QSC: If you had to be trapped for eternity in any now-forgotten or half-forgotten children’s television programme, which would it be, and why?
JT: There was a show on cable here in America called Pinwheel, which was a sort of a Canadian knockoff of Sesame Street, but more fantastic and strange. My memory of it is very warped, but I think that it wouldn’t be such a boring place to be trapped inside of for eternity. At least it has variety in its favor.
QSC: For some reason, your writing reminds me a little of the poet Yang Lian. Lian’s poetry has been described as part of the ‘Misty’ school, which is a slightly misleading label, as it suggests something vague, nostalgic and romantic, whereas Lian’s poetry is actually quite jagged, modern and, in many ways, concrete. If your writing were to be given a misleading label (perhaps related to weather) what would it be, and in what way would it be misleading?
JT: Thank you for introducing me to Yang Lian. The poems I read on his website entranced me, and quickly I had the sense that he would be someone I would like to meet in person. I like poetry that calls out from a deep level of awareness – a soul awarness – as I feel his does. I will definitely seek out more of his work. Could you recommend a good starting point?
As for the weather question, I could say ・overcast・ might be an appealing label. I suppose the work is overshadowed by my gloomy preoccupations. But, in another way, I prefer to think of my little blocks of writing, at least the ones in ・Furnace,・ as active, not passive. I feel that they cast their own shadows.
QSC: 3. What are your favourite non-dramatic and non-verbal aspects or details of existence (EG. this morning I was thinking that having a window in a bathroom is both a great and a necessary thing)?
JT: I don’t know if this applies, but I savor all the cracking noises my body makes as I rouse myself each day.
QSC: What is the most intense and fascinating atmosphere you have encountered in real life?
JT: There are many contenders, but I’ll deal with the one that sprung to mind first. Back before I really understood what ・noise・ music was, I started going to this place in Minneapolis called The Church. It was a deconsecrated church that had become a living space for artists, and it held concerts in a sanctuary festooned with canvasses and naked mannequins. This was in the early oughts. I showed up for the first concert and was greeted by a man walking on stilts. The hostess offered me a beer and her Chinese food. A crust punk younger than me with no teeth shared his bottle of whiskey with me. I sat in a circle with strangers and felt at once awkward and accepted. I kept going there to hear the most amazing, ear-shredding music. The experience was always one that shook me out of myself in the best possible way, the atmosphere always potent and unavoidable. I tried to look The Church up on the web just now and found out the building was demolished in 2007.
QSC: What is the most intense and fascinating atmosphere you have encountered in literature?
JT: I was so intoxicated and spaced out from reading The Brothers Karamazov that I ran over a mailbox with my mom’s car. That could just as easily have happened from reading The Ghormenghast Trilogy, Robert Aickman’s The Wine Dark Sea, or Remember, You’re a One-Ball.
QSC: Where in the world have you encountered the most fascinating or enchanting air (I mean this in a literal sense, as distinct from the more abstract sense of questions 4 and 5), in terms of colour and texture?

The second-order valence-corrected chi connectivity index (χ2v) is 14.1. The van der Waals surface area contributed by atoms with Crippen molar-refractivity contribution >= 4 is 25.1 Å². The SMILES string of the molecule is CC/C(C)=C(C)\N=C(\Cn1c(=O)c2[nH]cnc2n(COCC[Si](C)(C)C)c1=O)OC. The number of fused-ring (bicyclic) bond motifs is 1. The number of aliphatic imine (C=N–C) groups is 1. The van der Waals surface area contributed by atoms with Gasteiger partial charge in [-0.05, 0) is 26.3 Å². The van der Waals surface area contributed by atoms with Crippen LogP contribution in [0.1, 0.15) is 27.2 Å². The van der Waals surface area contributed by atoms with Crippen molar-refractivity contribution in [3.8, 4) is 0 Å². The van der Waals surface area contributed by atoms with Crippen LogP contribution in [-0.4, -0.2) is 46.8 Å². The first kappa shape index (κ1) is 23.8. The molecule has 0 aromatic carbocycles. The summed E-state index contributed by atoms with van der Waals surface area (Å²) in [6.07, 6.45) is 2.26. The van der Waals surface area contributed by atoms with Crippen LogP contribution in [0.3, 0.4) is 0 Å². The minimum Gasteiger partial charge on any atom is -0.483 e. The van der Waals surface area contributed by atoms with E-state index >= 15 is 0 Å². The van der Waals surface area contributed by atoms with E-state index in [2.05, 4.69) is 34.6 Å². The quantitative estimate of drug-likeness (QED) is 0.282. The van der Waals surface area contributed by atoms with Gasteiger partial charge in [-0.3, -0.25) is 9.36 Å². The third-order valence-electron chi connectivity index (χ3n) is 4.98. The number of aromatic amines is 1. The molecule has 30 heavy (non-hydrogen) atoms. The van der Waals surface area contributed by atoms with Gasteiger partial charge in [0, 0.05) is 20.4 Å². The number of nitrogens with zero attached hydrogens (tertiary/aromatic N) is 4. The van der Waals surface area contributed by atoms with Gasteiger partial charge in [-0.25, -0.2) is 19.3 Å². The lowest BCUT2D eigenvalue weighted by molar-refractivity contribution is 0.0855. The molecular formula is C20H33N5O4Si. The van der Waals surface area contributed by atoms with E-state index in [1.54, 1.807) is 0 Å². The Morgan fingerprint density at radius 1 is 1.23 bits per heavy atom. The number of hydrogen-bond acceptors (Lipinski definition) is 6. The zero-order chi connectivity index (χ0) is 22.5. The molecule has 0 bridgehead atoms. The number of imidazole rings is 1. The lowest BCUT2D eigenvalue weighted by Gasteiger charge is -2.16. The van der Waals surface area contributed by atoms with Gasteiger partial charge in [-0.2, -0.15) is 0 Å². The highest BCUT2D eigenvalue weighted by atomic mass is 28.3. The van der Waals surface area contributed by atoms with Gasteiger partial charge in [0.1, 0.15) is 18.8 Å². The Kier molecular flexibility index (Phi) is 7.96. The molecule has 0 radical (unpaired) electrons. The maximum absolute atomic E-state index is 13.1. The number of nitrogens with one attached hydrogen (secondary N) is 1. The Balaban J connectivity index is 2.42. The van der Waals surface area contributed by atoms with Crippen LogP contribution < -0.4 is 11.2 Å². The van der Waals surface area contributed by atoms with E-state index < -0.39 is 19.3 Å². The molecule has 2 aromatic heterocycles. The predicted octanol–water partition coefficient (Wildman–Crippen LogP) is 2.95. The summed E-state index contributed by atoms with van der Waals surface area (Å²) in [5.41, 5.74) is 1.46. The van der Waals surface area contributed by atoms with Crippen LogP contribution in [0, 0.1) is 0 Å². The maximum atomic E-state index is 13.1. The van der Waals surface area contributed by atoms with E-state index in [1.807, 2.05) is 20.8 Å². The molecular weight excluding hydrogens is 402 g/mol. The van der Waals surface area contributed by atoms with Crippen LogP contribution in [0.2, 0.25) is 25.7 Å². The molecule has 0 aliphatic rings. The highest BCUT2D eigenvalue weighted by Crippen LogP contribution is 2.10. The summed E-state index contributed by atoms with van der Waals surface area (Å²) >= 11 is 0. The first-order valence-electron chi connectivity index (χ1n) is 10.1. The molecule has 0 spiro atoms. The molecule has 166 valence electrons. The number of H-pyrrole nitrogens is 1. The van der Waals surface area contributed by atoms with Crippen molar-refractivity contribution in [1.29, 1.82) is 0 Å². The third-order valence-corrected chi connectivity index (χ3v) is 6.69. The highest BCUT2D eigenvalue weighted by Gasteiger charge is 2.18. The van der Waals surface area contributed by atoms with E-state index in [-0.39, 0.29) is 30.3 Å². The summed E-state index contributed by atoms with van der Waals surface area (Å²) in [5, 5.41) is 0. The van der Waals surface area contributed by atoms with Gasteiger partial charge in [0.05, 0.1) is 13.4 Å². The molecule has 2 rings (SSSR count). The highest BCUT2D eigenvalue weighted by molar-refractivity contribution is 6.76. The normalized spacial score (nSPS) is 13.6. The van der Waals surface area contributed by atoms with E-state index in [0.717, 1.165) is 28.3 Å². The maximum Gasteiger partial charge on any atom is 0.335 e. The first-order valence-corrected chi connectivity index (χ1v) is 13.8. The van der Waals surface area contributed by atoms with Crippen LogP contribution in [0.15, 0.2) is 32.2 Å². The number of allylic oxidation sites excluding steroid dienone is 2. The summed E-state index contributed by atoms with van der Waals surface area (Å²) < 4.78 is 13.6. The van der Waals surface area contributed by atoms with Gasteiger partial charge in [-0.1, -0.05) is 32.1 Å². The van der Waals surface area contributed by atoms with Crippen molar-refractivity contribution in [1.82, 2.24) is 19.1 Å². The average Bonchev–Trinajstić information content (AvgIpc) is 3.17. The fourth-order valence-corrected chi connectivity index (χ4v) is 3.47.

JT: The desert outside of Albuquerque, New Mexico. I was there in winter. It was the cleanest, purest air I have ever experienced. I had a silken texture, a peach color, and the fragrance of pinion wood. I felt like I was on another planet.
QSC: Has a piece of writing ever changed your life that you’ve noticed?
JT: It happens all the time. Often what I’m reading and ・life・ seem inseparable as it is often the solace that comes through my reading that makes my life possible. I feel like I am constantly being sensitized and deepened by what I read in ways that I can’t quantify, but that I know are very real. I can feel tides changing when I encounter certain works. Reading your story ・Suicide Watch・ on Ligotti Online was a tide-changer for me, as was absorbing the first few pages of Bruno Schulz’s The Street of Crocodiles.
QSC: Mortality or immortality?
JT: Immortality. I like the Buddhist idea that there is no birth and therefore no death, although I’m not entirely sure if I accept this yet at the most fundamental level. Intuitively, I feel that ・death・ only means being more fully absorbed into the world of dream.
QSC: What is your emotional response to low atmospheric temperatures?
JT: Low atmospheric temperatures, especially when accompanied by darkness, make me feel shrunken and afraid. I was off from work last weekend, but I didn’t leave my tiny apartment the whole time. It snowed in Philadelphia for the first time on Saturday, and I probably should have been out walking around, enjoying the changed landscape, but I huddled under the blankets, agonizing over the future (and the present), trying to keep my feet warm.
QSC: What things in daily life bring you nearest to the end of the world?
JT: In the positive sense: music. In the negative sense: cars, rudeness, car rudeness.
QSC: What is your favourite monster?
JT: The King in Yellow.
QSC: When you wake up, where will you be?
JT: Either in a decadent dream, or the lofted bed in my studio, four feet from the ceiling with its burst paint blister and its rough conglomeration of plaster marks, one of which looks like a woman in a sleeveless dress with arms outstretched.
QSC: Can you come up with a new word for the feeling of remembering the oddness of the sensation of touch (particularly in relation to touching ceramics)?